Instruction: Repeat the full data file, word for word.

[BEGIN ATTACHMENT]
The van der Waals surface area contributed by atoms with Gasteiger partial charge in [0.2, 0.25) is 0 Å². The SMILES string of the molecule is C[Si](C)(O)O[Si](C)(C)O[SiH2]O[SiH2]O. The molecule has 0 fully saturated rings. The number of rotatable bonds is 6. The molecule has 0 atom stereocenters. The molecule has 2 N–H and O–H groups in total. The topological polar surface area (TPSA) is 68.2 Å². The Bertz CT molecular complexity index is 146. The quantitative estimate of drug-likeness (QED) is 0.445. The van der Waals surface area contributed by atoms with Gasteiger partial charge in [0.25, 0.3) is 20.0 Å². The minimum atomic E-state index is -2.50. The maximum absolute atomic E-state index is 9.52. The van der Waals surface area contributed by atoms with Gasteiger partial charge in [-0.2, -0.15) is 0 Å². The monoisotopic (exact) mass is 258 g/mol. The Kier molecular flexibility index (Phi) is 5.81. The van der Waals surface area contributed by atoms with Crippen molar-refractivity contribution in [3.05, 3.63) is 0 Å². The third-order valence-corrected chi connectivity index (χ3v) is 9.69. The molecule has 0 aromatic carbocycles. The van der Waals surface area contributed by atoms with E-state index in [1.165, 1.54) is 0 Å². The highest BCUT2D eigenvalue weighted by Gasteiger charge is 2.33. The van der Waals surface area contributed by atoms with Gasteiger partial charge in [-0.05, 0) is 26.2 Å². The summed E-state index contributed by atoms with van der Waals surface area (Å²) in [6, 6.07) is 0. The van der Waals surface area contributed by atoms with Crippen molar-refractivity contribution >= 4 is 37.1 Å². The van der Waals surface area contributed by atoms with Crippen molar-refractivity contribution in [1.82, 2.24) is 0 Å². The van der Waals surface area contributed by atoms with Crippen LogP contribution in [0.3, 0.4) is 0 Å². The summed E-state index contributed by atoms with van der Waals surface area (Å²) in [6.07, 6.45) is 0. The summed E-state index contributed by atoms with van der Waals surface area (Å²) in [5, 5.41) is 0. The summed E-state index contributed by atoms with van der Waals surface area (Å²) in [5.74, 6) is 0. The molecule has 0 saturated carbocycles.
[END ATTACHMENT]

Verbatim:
The van der Waals surface area contributed by atoms with Gasteiger partial charge in [0.2, 0.25) is 0 Å². The SMILES string of the molecule is C[Si](C)(O)O[Si](C)(C)O[SiH2]O[SiH2]O. The molecule has 0 fully saturated rings. The number of rotatable bonds is 6. The molecule has 0 atom stereocenters. The molecule has 2 N–H and O–H groups in total. The topological polar surface area (TPSA) is 68.2 Å². The Bertz CT molecular complexity index is 146. The quantitative estimate of drug-likeness (QED) is 0.445. The van der Waals surface area contributed by atoms with Gasteiger partial charge in [0.25, 0.3) is 20.0 Å². The minimum atomic E-state index is -2.50. The maximum absolute atomic E-state index is 9.52. The van der Waals surface area contributed by atoms with Gasteiger partial charge in [-0.2, -0.15) is 0 Å². The monoisotopic (exact) mass is 258 g/mol. The Kier molecular flexibility index (Phi) is 5.81. The van der Waals surface area contributed by atoms with Crippen molar-refractivity contribution in [3.05, 3.63) is 0 Å². The third-order valence-corrected chi connectivity index (χ3v) is 9.69. The molecule has 0 aromatic carbocycles. The van der Waals surface area contributed by atoms with E-state index in [1.165, 1.54) is 0 Å². The highest BCUT2D eigenvalue weighted by Gasteiger charge is 2.33. The van der Waals surface area contributed by atoms with Gasteiger partial charge in [-0.05, 0) is 26.2 Å². The summed E-state index contributed by atoms with van der Waals surface area (Å²) in [6, 6.07) is 0. The van der Waals surface area contributed by atoms with Crippen molar-refractivity contribution >= 4 is 37.1 Å². The van der Waals surface area contributed by atoms with Crippen molar-refractivity contribution in [1.82, 2.24) is 0 Å². The van der Waals surface area contributed by atoms with Crippen LogP contribution in [0.3, 0.4) is 0 Å². The summed E-state index contributed by atoms with van der Waals surface area (Å²) in [6.07, 6.45) is 0. The summed E-state index contributed by atoms with van der Waals surface area (Å²) in [5, 5.41) is 0. The summed E-state index contributed by atoms with van der Waals surface area (Å²) in [5.74, 6) is 0. The molecule has 0 saturated carbocycles.